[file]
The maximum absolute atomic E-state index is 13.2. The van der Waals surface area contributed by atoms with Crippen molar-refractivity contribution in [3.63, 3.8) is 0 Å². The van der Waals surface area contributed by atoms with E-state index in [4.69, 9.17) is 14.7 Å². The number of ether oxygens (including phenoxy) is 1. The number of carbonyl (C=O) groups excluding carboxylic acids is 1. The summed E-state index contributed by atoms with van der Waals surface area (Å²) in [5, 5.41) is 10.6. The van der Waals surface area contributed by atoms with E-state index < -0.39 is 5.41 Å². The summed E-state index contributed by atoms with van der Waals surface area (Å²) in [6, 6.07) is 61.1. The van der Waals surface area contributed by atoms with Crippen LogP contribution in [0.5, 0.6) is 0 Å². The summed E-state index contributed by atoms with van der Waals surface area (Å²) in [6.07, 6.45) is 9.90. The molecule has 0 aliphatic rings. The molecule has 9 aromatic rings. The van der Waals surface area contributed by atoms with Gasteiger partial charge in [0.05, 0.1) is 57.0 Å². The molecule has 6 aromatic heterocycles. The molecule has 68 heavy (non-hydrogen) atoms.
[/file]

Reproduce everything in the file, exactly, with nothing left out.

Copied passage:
The maximum absolute atomic E-state index is 13.2. The van der Waals surface area contributed by atoms with Crippen molar-refractivity contribution in [3.63, 3.8) is 0 Å². The van der Waals surface area contributed by atoms with E-state index in [4.69, 9.17) is 14.7 Å². The number of ether oxygens (including phenoxy) is 1. The number of carbonyl (C=O) groups excluding carboxylic acids is 1. The summed E-state index contributed by atoms with van der Waals surface area (Å²) in [5, 5.41) is 10.6. The van der Waals surface area contributed by atoms with E-state index < -0.39 is 5.41 Å². The summed E-state index contributed by atoms with van der Waals surface area (Å²) in [6, 6.07) is 61.1. The van der Waals surface area contributed by atoms with Crippen LogP contribution in [0.5, 0.6) is 0 Å². The summed E-state index contributed by atoms with van der Waals surface area (Å²) in [6.07, 6.45) is 9.90. The molecule has 0 aliphatic rings. The molecule has 9 aromatic rings. The van der Waals surface area contributed by atoms with Gasteiger partial charge in [0.05, 0.1) is 57.0 Å². The molecule has 6 aromatic heterocycles. The molecule has 68 heavy (non-hydrogen) atoms.